Sandler, Bernice Resnick
Sandler, Bernice Resnick
- Susan Ware
Sandler, Bernice Resnick (3 Mar. 1928–5 Jan. 2019), psychologist, educational consultant, and feminist activist, was born Bernice Resnick in Brooklyn, New York, the younger of two daughters of Abraham Hyman Resnick and Ida Ernst Resnick, who owned a women’s sportswear store in Rockaway, New Jersey. Known as “Bunny” to family and friends since childhood, in 1944 she graduated from Erasmus High School (whose student population, like Resnick, was overwhelmingly Jewish) and enrolled at Brooklyn College, where she received a B.A. in psychology in 1948. She continued her studies in that field, receiving a M.A. in clinical psychology in 1950 from the City College of New York. In 1952 she married Jerold Sandler, who worked in educational broadcasting and later was a key advocate for public radio funding. The couple had two daughters: Deborah (1954) and Emily (1956).
In the early years of their marriage, the couple moved around a lot due to her husband’s military service and career. Sandler worked at a variety of part-time jobs, including guitar instructor, nursery school teacher, and vice chair of her children’s coop pre-school. When living in Bloomington, Indiana, she was hired as a research assistant in the Department of Psychology at Indiana University but denied admission to the graduate program, despite her excellent credentials, because of a quota limiting the number of women graduate students, then a common practice.
In 1964 the family relocated to the Washington, D.C. area, which would be her home for the rest of her life. Determined to pursue graduate training, she applied to the University of Maryland psychology department, only to be told they did not take older women (she was then in her thirties). She was admitted only after arguing that she was as highly motivated as returning veterans. She received her Ed.D. in counseling and personnel services, with a minor in psychology and social work, in 1969, but when she applied for one of the seven teaching positions in her department, she was passed over. When she queried a colleague, he answered bluntly that she came on as “too strong for a woman.” She went home and wept, but it was her husband who helped her see that it wasn’t her fault but the product of sex discrimination. Her career as a feminist was launched.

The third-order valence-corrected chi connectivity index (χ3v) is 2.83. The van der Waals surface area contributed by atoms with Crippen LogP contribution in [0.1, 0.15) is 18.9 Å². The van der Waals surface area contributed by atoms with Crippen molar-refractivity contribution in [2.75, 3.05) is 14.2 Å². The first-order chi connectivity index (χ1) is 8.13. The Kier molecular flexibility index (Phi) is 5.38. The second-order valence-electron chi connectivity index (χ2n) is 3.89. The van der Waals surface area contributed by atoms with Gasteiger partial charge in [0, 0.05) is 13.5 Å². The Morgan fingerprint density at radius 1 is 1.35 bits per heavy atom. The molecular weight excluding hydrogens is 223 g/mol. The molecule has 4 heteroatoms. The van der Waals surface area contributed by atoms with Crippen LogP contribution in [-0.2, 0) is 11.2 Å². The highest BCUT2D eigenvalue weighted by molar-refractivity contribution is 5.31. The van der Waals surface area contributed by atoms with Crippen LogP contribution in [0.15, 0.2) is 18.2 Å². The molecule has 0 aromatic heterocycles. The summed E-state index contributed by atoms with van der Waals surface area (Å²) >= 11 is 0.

That year Sandler joined the Women’s Equity Action League (WEAL), an advocacy group that had split from the National Organization for Women to focus on economic and legal issues. Casting around for ways to combat the discrimination that women faced in employment and education, she discovered that a 1965 executive order covering racial discrimination in federal contracts had been amended to include women in 1967. She called this her “eureka” moment because it meant that it could be used to challenge sex discrimination in colleges and universities, which were not covered by the Civil Rights Act of 1964. In her role as the chair (and only member) of WEAL’s Action Committee for Federal Contract Compliance in Education, she proceeded to file more than 250 grievances against universities and colleges alleging an industry-wide pattern of unequal treatment of women, especially when it came to admissions, financial assistance, and hiring and promotion.
Spurred in large part by Sandler’s research and activism, in June and July 1970 Representative Edith Green (D-Oregon) held seven days of hearings on sex discrimination in higher education. She then hired Sandler to edit the written record of the hearings. To the naysayers who doubted that sex discrimination was a problem on campus, the two volumes of testimony and appendixes (full of what Sandler called “horror stories” of quotas, limits, and unequal treatment) established sex discrimination in education as a legitimate and pressing issue. A direct result was the passage of the Education Amendments of 1972, co-sponsored by Green and Senator Birch Bayh (D-Indiana) and commonly referred to as Title IX, which outlawed discrimination based on sex in all educational institutions receiving federal money. Sandler was so instrumental in the passage of this pathbreaking legislation and its subsequent implementation that she is often—rightly—called “The Godmother of Title IX.”